Digitalization brings huge benefits but also risks
Xiao: The Chinese version of the book "Uneasy Change: Market Competition and Public Welfare in the Digital Age" written by Professor Wambach was published in China at the end of 2020. Why is the digital economy called an uneasy change?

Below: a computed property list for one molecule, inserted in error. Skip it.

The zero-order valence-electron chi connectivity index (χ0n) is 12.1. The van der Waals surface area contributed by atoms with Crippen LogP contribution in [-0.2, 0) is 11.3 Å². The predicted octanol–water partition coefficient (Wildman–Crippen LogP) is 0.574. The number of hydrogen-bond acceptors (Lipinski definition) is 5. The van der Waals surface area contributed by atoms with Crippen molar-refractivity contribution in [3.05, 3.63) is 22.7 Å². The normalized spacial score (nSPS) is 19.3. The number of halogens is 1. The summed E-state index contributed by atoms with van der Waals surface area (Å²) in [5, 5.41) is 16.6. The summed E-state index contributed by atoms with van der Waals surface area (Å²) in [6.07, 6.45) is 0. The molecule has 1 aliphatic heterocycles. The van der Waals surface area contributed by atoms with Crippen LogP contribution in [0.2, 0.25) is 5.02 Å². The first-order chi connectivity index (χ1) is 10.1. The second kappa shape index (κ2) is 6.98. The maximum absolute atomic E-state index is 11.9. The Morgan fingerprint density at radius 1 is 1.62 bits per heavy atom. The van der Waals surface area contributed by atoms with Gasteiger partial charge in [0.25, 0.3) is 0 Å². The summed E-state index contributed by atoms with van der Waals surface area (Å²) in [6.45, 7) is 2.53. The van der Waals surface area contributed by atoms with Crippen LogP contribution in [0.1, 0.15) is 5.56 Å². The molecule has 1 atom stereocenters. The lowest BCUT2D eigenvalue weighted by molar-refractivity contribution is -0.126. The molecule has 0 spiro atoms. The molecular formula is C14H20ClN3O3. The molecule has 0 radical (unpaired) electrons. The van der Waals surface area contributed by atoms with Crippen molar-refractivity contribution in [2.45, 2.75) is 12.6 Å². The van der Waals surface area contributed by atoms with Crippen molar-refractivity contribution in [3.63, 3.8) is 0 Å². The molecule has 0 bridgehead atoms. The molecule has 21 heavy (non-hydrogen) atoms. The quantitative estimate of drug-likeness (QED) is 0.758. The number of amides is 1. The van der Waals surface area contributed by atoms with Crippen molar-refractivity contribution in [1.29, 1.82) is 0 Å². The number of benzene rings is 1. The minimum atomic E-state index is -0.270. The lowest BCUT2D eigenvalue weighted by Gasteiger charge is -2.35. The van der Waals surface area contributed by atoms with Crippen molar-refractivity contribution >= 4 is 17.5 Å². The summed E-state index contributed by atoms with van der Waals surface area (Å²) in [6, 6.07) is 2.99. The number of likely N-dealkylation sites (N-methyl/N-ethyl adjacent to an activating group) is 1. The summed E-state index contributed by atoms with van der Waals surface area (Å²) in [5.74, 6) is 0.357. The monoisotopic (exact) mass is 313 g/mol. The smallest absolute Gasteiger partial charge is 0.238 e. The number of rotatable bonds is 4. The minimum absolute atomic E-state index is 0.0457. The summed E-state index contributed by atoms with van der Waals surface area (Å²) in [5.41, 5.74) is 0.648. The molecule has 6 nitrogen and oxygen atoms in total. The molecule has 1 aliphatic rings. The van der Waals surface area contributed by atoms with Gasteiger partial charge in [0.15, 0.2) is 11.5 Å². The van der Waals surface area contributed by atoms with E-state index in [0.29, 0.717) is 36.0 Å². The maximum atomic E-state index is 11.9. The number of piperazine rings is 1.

Wambach: Digitalization has brought huge benefits but also risks. In a very short period of time, internet giants have emerged all over the world, dominating the entire economic sector, more and more jobs are being automated, and there is a widening gap between digital beneficiaries and non-beneficiaries in society. Therefore, policymakers must actively participate in shaping the changing social structure so that everyone can keep up with the pace of digitalization. Therefore, my book is titled "Uneasy Change:Market Competition and Public Welfare in the Digital Age". Take the theme of work for example: digitalization is realizing job automation. Some studies believe that digitization will eliminate almost half of the existing work types. My research institute has specially researched and analyzed which jobs may be replaced by automation, and found that only about 10% of jobs would be automated for most tasks, and those jobs would probably disappear in the future. Some tasks in other jobs may be automated, but most won't, so those jobs will remain, but their focus will change. Therefore, digitization will only change our work, not eliminates our work. Employers must ensure that workers can accept and participate in this change. Consequently, continuing education will become more and more significant.